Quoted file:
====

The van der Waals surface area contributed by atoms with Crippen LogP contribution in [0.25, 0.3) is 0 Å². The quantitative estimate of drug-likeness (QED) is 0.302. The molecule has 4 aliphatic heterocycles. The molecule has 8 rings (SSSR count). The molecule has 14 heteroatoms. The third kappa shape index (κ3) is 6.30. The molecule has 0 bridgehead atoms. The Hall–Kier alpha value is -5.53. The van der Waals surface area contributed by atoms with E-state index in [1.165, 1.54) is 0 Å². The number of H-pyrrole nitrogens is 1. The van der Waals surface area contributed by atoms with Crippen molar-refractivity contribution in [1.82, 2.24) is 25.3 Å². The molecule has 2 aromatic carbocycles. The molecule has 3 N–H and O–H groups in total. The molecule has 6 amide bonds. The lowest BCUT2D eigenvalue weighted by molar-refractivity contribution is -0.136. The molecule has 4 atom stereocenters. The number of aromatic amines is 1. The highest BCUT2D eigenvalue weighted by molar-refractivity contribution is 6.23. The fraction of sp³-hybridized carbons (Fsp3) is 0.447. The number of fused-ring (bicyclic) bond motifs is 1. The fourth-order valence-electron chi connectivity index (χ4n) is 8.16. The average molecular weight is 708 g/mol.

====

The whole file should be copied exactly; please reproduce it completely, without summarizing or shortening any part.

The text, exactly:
The van der Waals surface area contributed by atoms with Crippen LogP contribution in [0.25, 0.3) is 0 Å². The quantitative estimate of drug-likeness (QED) is 0.302. The molecule has 4 aliphatic heterocycles. The molecule has 8 rings (SSSR count). The molecule has 14 heteroatoms. The third kappa shape index (κ3) is 6.30. The molecule has 0 bridgehead atoms. The Hall–Kier alpha value is -5.53. The van der Waals surface area contributed by atoms with E-state index in [1.165, 1.54) is 0 Å². The number of H-pyrrole nitrogens is 1. The van der Waals surface area contributed by atoms with Crippen molar-refractivity contribution in [1.82, 2.24) is 25.3 Å². The molecule has 2 aromatic carbocycles. The molecule has 3 N–H and O–H groups in total. The molecule has 6 amide bonds. The lowest BCUT2D eigenvalue weighted by molar-refractivity contribution is -0.136. The molecule has 4 atom stereocenters. The number of aromatic amines is 1. The highest BCUT2D eigenvalue weighted by molar-refractivity contribution is 6.23. The fraction of sp³-hybridized carbons (Fsp3) is 0.447. The number of fused-ring (bicyclic) bond motifs is 1. The fourth-order valence-electron chi connectivity index (χ4n) is 8.16. The average molecular weight is 708 g/mol.